GMOs Harmless To Humans, Animals, Environs – Agric Research Coalition

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L-R: The director-general, National Biosafety Management Agency, Dr. Agnes Asagbra; Director-general, National Biotechnology Research Development Agency, Prof. Abdullahi Mustapha; Director-general, Agricultural Research Council of Nigeria, Prof. Garba Sharubutu; Acting director-general, National Agricultural Seed Council, Dr. Khalid Ishiak; and National president, All Farmers Association of Nigeria, Arc. Kabiru Ibrahim during the world press conference in Abuja.

A coalition of Nigeria’s agricultural research system led by the Agricultural Research Council of Nigeria (ARCN) has assured the public that genetically modified (GM) crops are safe and pose no harm to humans, animals and the environment.

The council revealed this during a world press conference on GM technology in agriculture held in Abuja, Nigeria’s agricultural research system.

The group, which includes the National Biotechnology Research and Development Agency (NBRDA), National Agricultural Seed Council (NASC), National Agricultural Quarantine Service (NAQS), Sheda Science and Technology Complex (SHESTCO), National Biosafety Management Agency (NBMA) and the All Farmers Association of Nigeria (AFAN), unanimously affirmed the safety and benefits of genetically modified crops.

Director-general of the NBRDA, Prof. Abdullahi Mustapha stated that the aim of the press conference was to educate the nation on the proven safety of GMOs. He addressed the ongoing debate regarding the safety of GMO plants on human and environmental health, which has been reignited by the introduction of Tela Maize. This debate has led to widespread fear and skepticism among the public.

According to Mustapha, GMOs represent a crucial advancement in biotechnology, offering benefits across agriculture, food security, health, industry and the environment. These genetically modified organisms have the potential to address pressing global challenges such as food scarcity, malnutrition, and environmental sustainability. By harnessing genetic engineering, Nigerian scientists and researchers have developed crops that are more resilient to pests, diseases and adverse climate conditions, ensuring a more secure food supply for present and future generations. Some of these crops include Bt Cowpea, Bt Cotton and the newly released Tela Maize.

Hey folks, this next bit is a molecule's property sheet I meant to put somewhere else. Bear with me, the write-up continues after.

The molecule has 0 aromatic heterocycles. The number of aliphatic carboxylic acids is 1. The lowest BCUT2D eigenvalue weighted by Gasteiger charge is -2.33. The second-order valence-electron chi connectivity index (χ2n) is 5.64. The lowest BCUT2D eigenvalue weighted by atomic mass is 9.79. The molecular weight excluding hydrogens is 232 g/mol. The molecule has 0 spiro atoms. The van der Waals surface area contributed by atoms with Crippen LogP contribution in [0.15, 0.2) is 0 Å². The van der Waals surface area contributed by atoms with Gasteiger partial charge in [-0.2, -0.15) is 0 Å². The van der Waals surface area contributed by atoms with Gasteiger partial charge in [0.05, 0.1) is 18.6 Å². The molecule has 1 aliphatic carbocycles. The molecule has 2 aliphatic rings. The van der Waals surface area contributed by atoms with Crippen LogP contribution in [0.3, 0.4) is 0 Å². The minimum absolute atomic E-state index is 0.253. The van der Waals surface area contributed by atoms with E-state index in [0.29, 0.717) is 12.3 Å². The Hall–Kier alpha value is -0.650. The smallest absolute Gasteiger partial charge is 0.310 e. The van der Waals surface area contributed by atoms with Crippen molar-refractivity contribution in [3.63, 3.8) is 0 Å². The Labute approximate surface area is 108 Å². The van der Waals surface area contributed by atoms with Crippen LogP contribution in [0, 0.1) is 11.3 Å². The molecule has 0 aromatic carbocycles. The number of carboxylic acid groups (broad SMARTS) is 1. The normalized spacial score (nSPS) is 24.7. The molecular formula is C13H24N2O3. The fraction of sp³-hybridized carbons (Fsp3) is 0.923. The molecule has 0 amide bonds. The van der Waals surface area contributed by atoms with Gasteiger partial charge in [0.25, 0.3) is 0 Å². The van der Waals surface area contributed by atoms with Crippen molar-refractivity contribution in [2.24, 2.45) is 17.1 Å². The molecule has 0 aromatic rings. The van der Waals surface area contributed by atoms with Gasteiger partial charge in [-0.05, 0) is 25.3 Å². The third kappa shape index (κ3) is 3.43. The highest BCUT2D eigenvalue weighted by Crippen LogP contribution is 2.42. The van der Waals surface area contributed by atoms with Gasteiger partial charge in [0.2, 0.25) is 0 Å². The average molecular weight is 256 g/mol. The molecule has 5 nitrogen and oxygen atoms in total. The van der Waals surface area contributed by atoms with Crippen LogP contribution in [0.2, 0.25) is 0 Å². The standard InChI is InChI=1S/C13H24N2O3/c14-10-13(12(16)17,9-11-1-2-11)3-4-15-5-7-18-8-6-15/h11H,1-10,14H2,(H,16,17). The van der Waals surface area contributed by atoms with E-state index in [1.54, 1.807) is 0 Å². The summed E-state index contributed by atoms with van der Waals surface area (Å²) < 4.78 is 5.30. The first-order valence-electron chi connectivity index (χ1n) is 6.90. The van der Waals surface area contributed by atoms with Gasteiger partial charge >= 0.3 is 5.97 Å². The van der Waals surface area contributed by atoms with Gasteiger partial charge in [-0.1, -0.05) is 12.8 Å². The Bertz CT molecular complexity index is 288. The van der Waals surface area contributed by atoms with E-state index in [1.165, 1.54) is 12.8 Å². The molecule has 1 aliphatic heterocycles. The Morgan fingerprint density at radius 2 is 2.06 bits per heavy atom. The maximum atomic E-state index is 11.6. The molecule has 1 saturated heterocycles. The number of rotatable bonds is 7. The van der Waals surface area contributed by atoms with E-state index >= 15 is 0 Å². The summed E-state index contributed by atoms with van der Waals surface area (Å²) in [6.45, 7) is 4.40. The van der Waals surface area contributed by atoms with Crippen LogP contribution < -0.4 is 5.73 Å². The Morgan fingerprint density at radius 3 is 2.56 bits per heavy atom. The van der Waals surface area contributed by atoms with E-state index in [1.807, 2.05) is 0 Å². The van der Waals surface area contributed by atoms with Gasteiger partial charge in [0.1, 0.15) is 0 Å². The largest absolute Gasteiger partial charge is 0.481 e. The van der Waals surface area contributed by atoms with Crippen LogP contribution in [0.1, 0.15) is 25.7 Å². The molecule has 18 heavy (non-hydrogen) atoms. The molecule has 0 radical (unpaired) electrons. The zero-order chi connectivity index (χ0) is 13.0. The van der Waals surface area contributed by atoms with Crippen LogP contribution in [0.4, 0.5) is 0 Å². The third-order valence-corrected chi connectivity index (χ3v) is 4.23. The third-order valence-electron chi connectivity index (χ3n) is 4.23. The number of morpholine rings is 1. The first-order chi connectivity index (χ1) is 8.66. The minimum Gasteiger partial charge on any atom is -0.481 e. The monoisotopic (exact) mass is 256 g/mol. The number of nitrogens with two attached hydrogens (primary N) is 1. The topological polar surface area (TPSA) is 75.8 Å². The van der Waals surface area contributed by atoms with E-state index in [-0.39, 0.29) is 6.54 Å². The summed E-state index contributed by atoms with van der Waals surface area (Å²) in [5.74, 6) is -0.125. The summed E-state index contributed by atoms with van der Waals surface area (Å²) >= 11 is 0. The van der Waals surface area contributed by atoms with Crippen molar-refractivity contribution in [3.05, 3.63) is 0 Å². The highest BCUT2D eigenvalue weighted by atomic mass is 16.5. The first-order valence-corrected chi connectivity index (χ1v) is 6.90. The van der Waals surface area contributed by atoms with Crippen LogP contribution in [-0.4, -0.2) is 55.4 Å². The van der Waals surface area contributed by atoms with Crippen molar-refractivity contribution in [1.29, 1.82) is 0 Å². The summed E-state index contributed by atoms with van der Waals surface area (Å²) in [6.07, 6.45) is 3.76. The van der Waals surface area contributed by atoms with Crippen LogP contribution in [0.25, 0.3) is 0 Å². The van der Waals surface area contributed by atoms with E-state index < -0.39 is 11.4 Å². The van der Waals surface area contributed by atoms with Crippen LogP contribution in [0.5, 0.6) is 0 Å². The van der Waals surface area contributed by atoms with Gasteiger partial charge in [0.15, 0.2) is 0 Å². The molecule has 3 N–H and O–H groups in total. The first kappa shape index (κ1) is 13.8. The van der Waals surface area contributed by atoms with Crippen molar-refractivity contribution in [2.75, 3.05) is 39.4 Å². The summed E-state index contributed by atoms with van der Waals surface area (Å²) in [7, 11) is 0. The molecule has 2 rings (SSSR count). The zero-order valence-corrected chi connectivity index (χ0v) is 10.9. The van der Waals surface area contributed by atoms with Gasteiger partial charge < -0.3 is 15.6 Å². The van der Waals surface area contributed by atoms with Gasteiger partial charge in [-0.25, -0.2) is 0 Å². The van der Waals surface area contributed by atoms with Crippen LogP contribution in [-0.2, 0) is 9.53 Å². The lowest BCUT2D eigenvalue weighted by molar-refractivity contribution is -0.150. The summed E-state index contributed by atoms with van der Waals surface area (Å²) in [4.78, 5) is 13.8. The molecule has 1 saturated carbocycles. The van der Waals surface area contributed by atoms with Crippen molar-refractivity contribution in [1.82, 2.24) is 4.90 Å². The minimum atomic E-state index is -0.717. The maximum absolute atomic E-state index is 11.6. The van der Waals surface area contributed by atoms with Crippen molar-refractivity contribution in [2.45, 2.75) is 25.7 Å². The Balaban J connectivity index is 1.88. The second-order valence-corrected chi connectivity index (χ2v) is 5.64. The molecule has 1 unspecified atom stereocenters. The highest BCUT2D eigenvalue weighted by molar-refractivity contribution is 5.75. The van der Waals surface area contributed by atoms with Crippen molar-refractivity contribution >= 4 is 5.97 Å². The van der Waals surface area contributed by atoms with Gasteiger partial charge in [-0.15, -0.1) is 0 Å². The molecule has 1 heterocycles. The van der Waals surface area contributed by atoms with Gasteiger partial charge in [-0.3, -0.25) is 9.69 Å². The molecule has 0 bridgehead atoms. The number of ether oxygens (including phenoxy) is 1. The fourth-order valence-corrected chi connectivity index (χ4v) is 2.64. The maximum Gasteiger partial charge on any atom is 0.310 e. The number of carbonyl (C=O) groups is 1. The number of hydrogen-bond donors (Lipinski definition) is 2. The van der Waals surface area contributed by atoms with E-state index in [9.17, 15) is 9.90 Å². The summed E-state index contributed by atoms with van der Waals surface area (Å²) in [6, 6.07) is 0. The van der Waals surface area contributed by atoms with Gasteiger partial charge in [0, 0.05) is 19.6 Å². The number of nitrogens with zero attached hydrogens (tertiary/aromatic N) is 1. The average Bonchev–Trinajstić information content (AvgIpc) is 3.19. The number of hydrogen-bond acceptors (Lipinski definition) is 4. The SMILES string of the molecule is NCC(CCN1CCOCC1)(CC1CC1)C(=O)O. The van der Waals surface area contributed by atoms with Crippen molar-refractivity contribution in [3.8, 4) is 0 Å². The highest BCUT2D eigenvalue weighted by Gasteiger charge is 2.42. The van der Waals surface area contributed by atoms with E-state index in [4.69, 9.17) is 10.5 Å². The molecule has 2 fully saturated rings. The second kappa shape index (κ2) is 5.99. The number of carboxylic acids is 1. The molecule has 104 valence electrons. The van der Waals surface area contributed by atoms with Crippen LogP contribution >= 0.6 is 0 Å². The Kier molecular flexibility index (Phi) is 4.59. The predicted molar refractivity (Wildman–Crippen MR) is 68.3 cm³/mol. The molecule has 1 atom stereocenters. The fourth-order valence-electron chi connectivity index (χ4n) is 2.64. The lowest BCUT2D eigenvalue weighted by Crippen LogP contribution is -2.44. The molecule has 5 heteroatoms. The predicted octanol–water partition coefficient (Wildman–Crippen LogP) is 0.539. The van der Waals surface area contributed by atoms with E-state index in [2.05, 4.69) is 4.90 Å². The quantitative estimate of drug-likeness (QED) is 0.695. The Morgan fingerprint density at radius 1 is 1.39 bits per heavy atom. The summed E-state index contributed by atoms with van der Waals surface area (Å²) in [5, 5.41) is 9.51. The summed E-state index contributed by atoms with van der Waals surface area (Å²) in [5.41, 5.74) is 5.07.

Mustapha emphasized that Tela Maize, a transgenic, drought-tolerant and insect-protected maize variety, is designed to thrive in challenging climatic conditions and is safe for humans and the environment. The World Health Organisation (WHO) and the Food and Agricultural Organization (FAO) have stated that GMOs are safe for human and animal consumption. Similarly, the Nigerian government has taken a positive stance on GMOs and their safety. The technology behind GMOs, known as modern biotechnology or genetic engineering, allows for the transfer of selected individual genes from one organism to another. This process has been thoroughly studied and tested, with no evidence indicating that GMOs are harmful to human health.

By adopting genetically modified crops, Nigeria can increase food security, improve crop yields, and reduce the use of harmful pesticides. It is time to move past the fear and skepticism surrounding GMOs and embrace this cutting-edge technology for the benefit of all Nigerians, Mustapha asserted.